I broke 50 today at my nine-hole home course. Whoop-de-doo to you too, but for me it was huge. Never mind that I’d already broken 100 on two separate occasions playing two balls through for an 18-hole score -- I’d choked so often and so stunningly on the ninth hole over the past couple of weeks trying to best the half-century mark on our punitive little track that I was now on a mission from god to break 50.
Only over the past three or four weeks had I even started to come close to 50 on a regular basis at Timber Trails, our par 34, 2,600-yard course that is light years more challenging than those statistics would suggest. My good rounds were in the low 50s, my bad rounds no more than 55, so I had at long last achieved what beginning golfers strive so hard for -- namely, consistency (of a sort, since I’m still only starting to threaten the 50-100 level).
My big breakthrough came when I first played another course. I had played a couple of rounds on a nice public course in Vernon, New Jersey when I first started, when I still thought my slap shot automatically qualified me to hit golf balls and I hadn’t yet realized that not all swings were full swings. I played a tournament once in Foxwoods in Connecticut with a bunch of NHL players, a scramble in which I hardly ever took a shot that counted (Ken Morrow accounted for most of our shots, although I did come away with Bill Fairbairn calling me a good friend and Ed Van Impe inviting me to fish with him at his house on the coast of Vancouver Island). And I played three nine hole rounds at the 18-hole Rookery course near Marco Island when I went to Nick Faldo golf school last February and again in June to make up for the first session getting rained out halfway through.
But I never knew what I was doing any of those times. Otherwise, I’ve played a hundred rounds or so at Timber Trails at my country home in Lake Naomi in northeast Pennsylvania. What makes TTGC so vexing for players at all levels despite being such a short course is how small it is -- the fairways are so narrow that even marginally errant shots are in the woods, costing you at least a penalty stroke and often another stroke trying to recover, and the greens are so tiny that missing the pin by ten yards means a likely landing in the woods, the water, or a bunker, turning what would be a two-putt anywhere else into at least an up-and-down attempt, more often a chip or a wedge (maybe even after another penalty stroke to pull your ball out of the woods) and then your two-putt.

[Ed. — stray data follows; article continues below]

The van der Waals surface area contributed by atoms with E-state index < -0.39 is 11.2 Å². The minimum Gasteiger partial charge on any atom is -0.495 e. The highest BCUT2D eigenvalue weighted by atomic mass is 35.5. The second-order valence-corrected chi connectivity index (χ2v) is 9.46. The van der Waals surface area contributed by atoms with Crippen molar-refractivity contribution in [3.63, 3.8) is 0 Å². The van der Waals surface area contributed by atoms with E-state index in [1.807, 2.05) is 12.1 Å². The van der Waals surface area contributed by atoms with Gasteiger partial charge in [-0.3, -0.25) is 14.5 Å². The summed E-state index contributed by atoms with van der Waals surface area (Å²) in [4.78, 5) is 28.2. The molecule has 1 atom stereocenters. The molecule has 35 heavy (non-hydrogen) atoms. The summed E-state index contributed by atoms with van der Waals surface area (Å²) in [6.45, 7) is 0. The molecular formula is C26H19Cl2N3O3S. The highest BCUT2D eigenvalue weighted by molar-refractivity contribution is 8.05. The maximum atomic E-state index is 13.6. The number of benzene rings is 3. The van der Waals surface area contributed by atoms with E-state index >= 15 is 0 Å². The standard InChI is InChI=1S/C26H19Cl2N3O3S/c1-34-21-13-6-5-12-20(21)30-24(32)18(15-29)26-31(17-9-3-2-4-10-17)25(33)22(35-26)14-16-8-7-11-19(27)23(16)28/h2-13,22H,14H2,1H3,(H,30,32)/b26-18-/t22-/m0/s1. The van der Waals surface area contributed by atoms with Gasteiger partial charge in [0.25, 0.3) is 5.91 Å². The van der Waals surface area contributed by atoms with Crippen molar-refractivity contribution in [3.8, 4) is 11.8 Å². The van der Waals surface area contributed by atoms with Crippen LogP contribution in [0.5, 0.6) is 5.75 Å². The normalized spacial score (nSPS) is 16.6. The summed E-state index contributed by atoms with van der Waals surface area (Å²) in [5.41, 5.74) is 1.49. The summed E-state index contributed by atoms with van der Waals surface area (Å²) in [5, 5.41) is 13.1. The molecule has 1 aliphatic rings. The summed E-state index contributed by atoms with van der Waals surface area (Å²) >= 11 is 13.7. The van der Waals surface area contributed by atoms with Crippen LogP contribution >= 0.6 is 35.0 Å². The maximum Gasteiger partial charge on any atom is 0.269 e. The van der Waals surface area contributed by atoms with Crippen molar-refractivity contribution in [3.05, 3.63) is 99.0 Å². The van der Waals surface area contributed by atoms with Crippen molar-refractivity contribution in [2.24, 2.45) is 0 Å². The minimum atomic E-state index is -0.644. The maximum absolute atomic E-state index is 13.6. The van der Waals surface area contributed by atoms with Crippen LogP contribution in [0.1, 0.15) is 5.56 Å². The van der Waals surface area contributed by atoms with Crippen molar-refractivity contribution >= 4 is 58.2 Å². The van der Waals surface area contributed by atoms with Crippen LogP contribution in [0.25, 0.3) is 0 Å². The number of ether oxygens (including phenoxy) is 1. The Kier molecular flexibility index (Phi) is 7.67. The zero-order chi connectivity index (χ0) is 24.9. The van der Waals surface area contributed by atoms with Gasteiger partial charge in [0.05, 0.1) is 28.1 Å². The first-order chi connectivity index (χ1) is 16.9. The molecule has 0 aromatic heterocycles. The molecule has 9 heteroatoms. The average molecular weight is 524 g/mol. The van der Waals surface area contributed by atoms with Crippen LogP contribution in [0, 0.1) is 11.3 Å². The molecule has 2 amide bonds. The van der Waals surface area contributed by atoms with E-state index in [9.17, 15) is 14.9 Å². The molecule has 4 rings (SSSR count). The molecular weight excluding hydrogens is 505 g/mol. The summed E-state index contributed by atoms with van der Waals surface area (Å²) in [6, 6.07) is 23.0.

It was so bad that I started keeping track of the penalty strokes as I kept score so that I could better gauge how I might have done on a normal course, where many of those errant shots are hittable. And don’t get a TTGC member started on the sand, so packed down from all the rain that hitting out of a bunker is almost like hitting off the cart path.
Then we went to Jack Frost National. Jack Frost is a new course about ten miles away that boasts no parallel holes -- you can’t see any other hole from the hole you’re on. TTGC cut a deal with Jack Frost to give us an 18-hole alternative -- up to three rounds at $20 per round, including cart, the hope being that we would like it so much, we would sign up for a membership (fat chance of that -- gold members at TTGC already play Timber Trails for free for a modest add-on cost to our comprehensive Lake Naomi Club dues).
Unlike Timber Trails, Jack Frost is wide open -- the fairways at least twice the width, the greens around three to four times the square footage. Suddenly, tee shots that were in the swamp or the woods at TTGC were still playable, often still in the fairway, and approaches that were in the sand or the ferns or the leaves at TTGC were on the green -- 50-60 feet away perhaps, but still a two-putt on those lightning fast greens. And even though there are a ton of bunkers, the sand is soft and hittable -- on one par four, I hit three bunkers along the way and still shot a five because it was so easy to get out of them.